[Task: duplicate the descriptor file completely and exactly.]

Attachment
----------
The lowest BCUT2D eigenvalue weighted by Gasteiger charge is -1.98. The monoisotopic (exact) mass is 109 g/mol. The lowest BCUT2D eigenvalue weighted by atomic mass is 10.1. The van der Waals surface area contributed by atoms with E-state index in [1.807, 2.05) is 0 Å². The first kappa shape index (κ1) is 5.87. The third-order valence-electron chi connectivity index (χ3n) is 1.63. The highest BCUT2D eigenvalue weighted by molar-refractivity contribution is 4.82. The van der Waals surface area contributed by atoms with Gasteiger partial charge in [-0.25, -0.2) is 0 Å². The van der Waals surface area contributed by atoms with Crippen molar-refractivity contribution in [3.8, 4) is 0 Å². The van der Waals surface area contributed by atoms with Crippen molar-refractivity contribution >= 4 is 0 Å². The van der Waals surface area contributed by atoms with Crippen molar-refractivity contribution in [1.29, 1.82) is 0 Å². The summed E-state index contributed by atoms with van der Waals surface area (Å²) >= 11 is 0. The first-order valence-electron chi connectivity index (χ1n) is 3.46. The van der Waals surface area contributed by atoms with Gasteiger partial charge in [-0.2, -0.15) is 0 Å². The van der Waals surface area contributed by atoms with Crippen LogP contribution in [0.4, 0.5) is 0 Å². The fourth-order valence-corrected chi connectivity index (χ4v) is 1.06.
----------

The lowest BCUT2D eigenvalue weighted by Gasteiger charge is -1.98. The monoisotopic (exact) mass is 109 g/mol. The lowest BCUT2D eigenvalue weighted by atomic mass is 10.1. The van der Waals surface area contributed by atoms with E-state index in [1.807, 2.05) is 0 Å². The first kappa shape index (κ1) is 5.87. The third-order valence-electron chi connectivity index (χ3n) is 1.63. The highest BCUT2D eigenvalue weighted by molar-refractivity contribution is 4.82. The van der Waals surface area contributed by atoms with Gasteiger partial charge in [-0.25, -0.2) is 0 Å². The van der Waals surface area contributed by atoms with Crippen molar-refractivity contribution in [3.8, 4) is 0 Å². The van der Waals surface area contributed by atoms with Crippen molar-refractivity contribution >= 4 is 0 Å². The van der Waals surface area contributed by atoms with Crippen molar-refractivity contribution in [1.29, 1.82) is 0 Å². The summed E-state index contributed by atoms with van der Waals surface area (Å²) >= 11 is 0. The first-order valence-electron chi connectivity index (χ1n) is 3.46. The van der Waals surface area contributed by atoms with Gasteiger partial charge in [-0.2, -0.15) is 0 Å². The van der Waals surface area contributed by atoms with Crippen LogP contribution in [0.4, 0.5) is 0 Å². The fourth-order valence-corrected chi connectivity index (χ4v) is 1.06.